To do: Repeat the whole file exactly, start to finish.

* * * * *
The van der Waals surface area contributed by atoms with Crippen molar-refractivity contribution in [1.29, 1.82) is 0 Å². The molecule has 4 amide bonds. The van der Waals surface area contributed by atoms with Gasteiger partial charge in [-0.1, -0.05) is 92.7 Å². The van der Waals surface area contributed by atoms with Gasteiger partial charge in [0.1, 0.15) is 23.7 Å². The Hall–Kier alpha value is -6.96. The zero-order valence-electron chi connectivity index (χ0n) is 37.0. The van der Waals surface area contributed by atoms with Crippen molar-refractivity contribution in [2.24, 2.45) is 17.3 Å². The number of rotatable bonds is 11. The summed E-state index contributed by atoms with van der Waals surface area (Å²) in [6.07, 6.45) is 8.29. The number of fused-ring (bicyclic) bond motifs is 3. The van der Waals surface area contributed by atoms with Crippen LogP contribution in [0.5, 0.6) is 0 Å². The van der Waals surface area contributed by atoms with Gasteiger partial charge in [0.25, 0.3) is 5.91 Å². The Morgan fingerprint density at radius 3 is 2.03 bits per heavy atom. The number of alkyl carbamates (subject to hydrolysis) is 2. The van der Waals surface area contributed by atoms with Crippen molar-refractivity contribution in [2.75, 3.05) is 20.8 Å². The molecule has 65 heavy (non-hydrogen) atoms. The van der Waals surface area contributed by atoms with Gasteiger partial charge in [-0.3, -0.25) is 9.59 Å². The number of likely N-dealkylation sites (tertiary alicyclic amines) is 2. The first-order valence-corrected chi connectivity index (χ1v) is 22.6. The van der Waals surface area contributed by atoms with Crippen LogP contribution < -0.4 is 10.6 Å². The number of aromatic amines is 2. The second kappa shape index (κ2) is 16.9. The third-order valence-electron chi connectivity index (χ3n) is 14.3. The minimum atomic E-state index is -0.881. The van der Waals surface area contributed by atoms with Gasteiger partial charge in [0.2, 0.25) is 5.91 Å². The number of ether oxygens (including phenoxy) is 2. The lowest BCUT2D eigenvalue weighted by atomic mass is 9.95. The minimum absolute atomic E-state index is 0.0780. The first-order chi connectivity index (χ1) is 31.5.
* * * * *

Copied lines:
The van der Waals surface area contributed by atoms with Crippen molar-refractivity contribution in [1.29, 1.82) is 0 Å². The molecule has 4 amide bonds. The van der Waals surface area contributed by atoms with Gasteiger partial charge in [-0.1, -0.05) is 92.7 Å². The van der Waals surface area contributed by atoms with Gasteiger partial charge in [0.1, 0.15) is 23.7 Å². The Hall–Kier alpha value is -6.96. The zero-order valence-electron chi connectivity index (χ0n) is 37.0. The van der Waals surface area contributed by atoms with Crippen molar-refractivity contribution in [2.24, 2.45) is 17.3 Å². The number of rotatable bonds is 11. The summed E-state index contributed by atoms with van der Waals surface area (Å²) in [6.07, 6.45) is 8.29. The number of fused-ring (bicyclic) bond motifs is 3. The van der Waals surface area contributed by atoms with Crippen LogP contribution in [0.5, 0.6) is 0 Å². The van der Waals surface area contributed by atoms with Gasteiger partial charge in [0.25, 0.3) is 5.91 Å². The Morgan fingerprint density at radius 3 is 2.03 bits per heavy atom. The number of alkyl carbamates (subject to hydrolysis) is 2. The van der Waals surface area contributed by atoms with Crippen molar-refractivity contribution in [2.75, 3.05) is 20.8 Å². The molecule has 65 heavy (non-hydrogen) atoms. The van der Waals surface area contributed by atoms with Gasteiger partial charge in [-0.3, -0.25) is 9.59 Å². The number of likely N-dealkylation sites (tertiary alicyclic amines) is 2. The first-order valence-corrected chi connectivity index (χ1v) is 22.6. The van der Waals surface area contributed by atoms with Crippen LogP contribution < -0.4 is 10.6 Å². The number of aromatic amines is 2. The second kappa shape index (κ2) is 16.9. The third-order valence-electron chi connectivity index (χ3n) is 14.3. The minimum atomic E-state index is -0.881. The van der Waals surface area contributed by atoms with Gasteiger partial charge in [0.2, 0.25) is 5.91 Å². The number of ether oxygens (including phenoxy) is 2. The lowest BCUT2D eigenvalue weighted by atomic mass is 9.95. The minimum absolute atomic E-state index is 0.0780. The first-order chi connectivity index (χ1) is 31.5.